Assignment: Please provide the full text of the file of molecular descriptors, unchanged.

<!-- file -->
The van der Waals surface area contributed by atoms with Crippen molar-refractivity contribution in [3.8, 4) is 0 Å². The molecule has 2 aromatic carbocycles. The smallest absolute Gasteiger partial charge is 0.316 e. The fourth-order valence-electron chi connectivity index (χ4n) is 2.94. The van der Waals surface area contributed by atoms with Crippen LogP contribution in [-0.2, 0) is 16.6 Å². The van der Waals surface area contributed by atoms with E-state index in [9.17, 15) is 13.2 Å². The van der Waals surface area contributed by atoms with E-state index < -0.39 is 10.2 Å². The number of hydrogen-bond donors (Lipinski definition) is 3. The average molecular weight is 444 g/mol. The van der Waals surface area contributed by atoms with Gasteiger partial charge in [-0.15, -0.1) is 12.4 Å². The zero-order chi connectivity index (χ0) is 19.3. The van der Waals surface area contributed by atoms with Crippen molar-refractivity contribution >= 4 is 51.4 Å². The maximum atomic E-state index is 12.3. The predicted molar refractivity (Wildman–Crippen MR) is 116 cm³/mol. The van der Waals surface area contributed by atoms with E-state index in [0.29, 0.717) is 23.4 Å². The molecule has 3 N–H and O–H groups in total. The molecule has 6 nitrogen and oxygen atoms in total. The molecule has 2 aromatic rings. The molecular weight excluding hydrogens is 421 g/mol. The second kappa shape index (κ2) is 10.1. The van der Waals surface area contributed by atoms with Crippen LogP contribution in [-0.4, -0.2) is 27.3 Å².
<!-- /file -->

The van der Waals surface area contributed by atoms with Crippen molar-refractivity contribution in [3.8, 4) is 0 Å². The molecule has 2 aromatic carbocycles. The smallest absolute Gasteiger partial charge is 0.316 e. The fourth-order valence-electron chi connectivity index (χ4n) is 2.94. The van der Waals surface area contributed by atoms with Crippen LogP contribution in [-0.2, 0) is 16.6 Å². The van der Waals surface area contributed by atoms with E-state index in [9.17, 15) is 13.2 Å². The van der Waals surface area contributed by atoms with E-state index < -0.39 is 10.2 Å². The number of hydrogen-bond donors (Lipinski definition) is 3. The average molecular weight is 444 g/mol. The van der Waals surface area contributed by atoms with Gasteiger partial charge in [-0.15, -0.1) is 12.4 Å². The zero-order chi connectivity index (χ0) is 19.3. The van der Waals surface area contributed by atoms with Crippen molar-refractivity contribution >= 4 is 51.4 Å². The maximum atomic E-state index is 12.3. The predicted molar refractivity (Wildman–Crippen MR) is 116 cm³/mol. The van der Waals surface area contributed by atoms with E-state index in [0.29, 0.717) is 23.4 Å². The molecule has 3 N–H and O–H groups in total. The molecule has 6 nitrogen and oxygen atoms in total. The molecule has 2 aromatic rings. The molecular weight excluding hydrogens is 421 g/mol. The second kappa shape index (κ2) is 10.1. The van der Waals surface area contributed by atoms with Crippen LogP contribution in [-0.4, -0.2) is 27.3 Å².